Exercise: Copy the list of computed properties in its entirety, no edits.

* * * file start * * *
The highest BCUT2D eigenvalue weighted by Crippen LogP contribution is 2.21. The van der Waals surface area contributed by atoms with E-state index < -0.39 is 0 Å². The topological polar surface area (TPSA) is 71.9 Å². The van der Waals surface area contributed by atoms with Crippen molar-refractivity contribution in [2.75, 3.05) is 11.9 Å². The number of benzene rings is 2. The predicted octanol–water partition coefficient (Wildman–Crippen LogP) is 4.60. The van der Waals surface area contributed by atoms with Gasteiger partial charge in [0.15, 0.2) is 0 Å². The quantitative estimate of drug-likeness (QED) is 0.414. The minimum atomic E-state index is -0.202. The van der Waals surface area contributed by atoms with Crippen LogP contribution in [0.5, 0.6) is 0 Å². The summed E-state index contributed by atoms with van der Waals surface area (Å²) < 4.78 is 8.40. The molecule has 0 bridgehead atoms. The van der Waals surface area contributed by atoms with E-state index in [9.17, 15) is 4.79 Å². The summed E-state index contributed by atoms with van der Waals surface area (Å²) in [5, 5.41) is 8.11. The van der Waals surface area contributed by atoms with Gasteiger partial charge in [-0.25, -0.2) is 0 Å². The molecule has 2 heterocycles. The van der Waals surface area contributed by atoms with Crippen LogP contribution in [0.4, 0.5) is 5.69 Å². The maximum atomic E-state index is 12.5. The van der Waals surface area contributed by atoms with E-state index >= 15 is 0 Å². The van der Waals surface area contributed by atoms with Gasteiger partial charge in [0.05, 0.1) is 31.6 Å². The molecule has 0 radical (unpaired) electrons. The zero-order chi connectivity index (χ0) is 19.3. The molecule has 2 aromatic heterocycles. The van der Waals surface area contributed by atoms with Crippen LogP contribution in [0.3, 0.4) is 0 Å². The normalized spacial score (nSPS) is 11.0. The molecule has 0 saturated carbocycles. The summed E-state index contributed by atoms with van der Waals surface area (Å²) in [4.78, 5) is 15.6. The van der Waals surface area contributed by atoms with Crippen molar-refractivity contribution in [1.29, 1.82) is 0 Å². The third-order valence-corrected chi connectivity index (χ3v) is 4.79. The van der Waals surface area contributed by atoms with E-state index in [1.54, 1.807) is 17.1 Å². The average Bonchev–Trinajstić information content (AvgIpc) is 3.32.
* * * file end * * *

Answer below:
The highest BCUT2D eigenvalue weighted by Crippen LogP contribution is 2.21. The van der Waals surface area contributed by atoms with E-state index < -0.39 is 0 Å². The topological polar surface area (TPSA) is 71.9 Å². The van der Waals surface area contributed by atoms with Crippen molar-refractivity contribution in [2.75, 3.05) is 11.9 Å². The number of benzene rings is 2. The predicted octanol–water partition coefficient (Wildman–Crippen LogP) is 4.60. The van der Waals surface area contributed by atoms with Gasteiger partial charge in [0.15, 0.2) is 0 Å². The quantitative estimate of drug-likeness (QED) is 0.414. The minimum atomic E-state index is -0.202. The van der Waals surface area contributed by atoms with Crippen LogP contribution in [0.5, 0.6) is 0 Å². The summed E-state index contributed by atoms with van der Waals surface area (Å²) < 4.78 is 8.40. The molecule has 0 bridgehead atoms. The van der Waals surface area contributed by atoms with E-state index in [9.17, 15) is 4.79 Å². The summed E-state index contributed by atoms with van der Waals surface area (Å²) in [5, 5.41) is 8.11. The van der Waals surface area contributed by atoms with Gasteiger partial charge in [-0.25, -0.2) is 0 Å². The molecule has 2 heterocycles. The van der Waals surface area contributed by atoms with Crippen LogP contribution in [0.4, 0.5) is 5.69 Å². The maximum atomic E-state index is 12.5. The van der Waals surface area contributed by atoms with E-state index >= 15 is 0 Å². The van der Waals surface area contributed by atoms with Gasteiger partial charge in [0.05, 0.1) is 31.6 Å². The molecule has 0 radical (unpaired) electrons. The zero-order chi connectivity index (χ0) is 19.3. The molecule has 2 aromatic heterocycles. The van der Waals surface area contributed by atoms with Crippen LogP contribution in [0.3, 0.4) is 0 Å². The normalized spacial score (nSPS) is 11.0. The molecule has 0 saturated carbocycles. The summed E-state index contributed by atoms with van der Waals surface area (Å²) in [4.78, 5) is 15.6. The van der Waals surface area contributed by atoms with Crippen molar-refractivity contribution in [1.29, 1.82) is 0 Å². The third-order valence-corrected chi connectivity index (χ3v) is 4.79. The van der Waals surface area contributed by atoms with E-state index in [1.54, 1.807) is 17.1 Å². The average Bonchev–Trinajstić information content (AvgIpc) is 3.32.